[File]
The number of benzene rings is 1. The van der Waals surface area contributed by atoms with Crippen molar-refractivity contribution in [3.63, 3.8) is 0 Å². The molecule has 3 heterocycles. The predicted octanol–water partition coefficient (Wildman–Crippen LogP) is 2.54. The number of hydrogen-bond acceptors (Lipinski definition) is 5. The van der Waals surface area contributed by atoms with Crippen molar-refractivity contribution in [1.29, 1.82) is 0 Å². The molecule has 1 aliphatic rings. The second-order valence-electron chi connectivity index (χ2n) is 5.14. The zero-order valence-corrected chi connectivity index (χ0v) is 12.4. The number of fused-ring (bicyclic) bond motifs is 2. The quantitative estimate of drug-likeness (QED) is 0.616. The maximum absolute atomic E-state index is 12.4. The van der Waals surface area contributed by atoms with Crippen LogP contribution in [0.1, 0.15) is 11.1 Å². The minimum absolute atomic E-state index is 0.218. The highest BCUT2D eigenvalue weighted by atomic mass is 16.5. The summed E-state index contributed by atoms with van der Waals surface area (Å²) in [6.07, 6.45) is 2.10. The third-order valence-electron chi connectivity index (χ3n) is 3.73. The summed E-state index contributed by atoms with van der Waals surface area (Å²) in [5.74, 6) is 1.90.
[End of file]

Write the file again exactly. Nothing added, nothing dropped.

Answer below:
The number of benzene rings is 1. The van der Waals surface area contributed by atoms with Crippen molar-refractivity contribution in [3.63, 3.8) is 0 Å². The molecule has 3 heterocycles. The predicted octanol–water partition coefficient (Wildman–Crippen LogP) is 2.54. The number of hydrogen-bond acceptors (Lipinski definition) is 5. The van der Waals surface area contributed by atoms with Crippen molar-refractivity contribution in [1.29, 1.82) is 0 Å². The molecule has 1 aliphatic rings. The second-order valence-electron chi connectivity index (χ2n) is 5.14. The zero-order valence-corrected chi connectivity index (χ0v) is 12.4. The number of fused-ring (bicyclic) bond motifs is 2. The quantitative estimate of drug-likeness (QED) is 0.616. The maximum absolute atomic E-state index is 12.4. The van der Waals surface area contributed by atoms with Crippen LogP contribution in [0.1, 0.15) is 11.1 Å². The minimum absolute atomic E-state index is 0.218. The highest BCUT2D eigenvalue weighted by atomic mass is 16.5. The summed E-state index contributed by atoms with van der Waals surface area (Å²) in [6.07, 6.45) is 2.10. The third-order valence-electron chi connectivity index (χ3n) is 3.73. The summed E-state index contributed by atoms with van der Waals surface area (Å²) in [5.74, 6) is 1.90.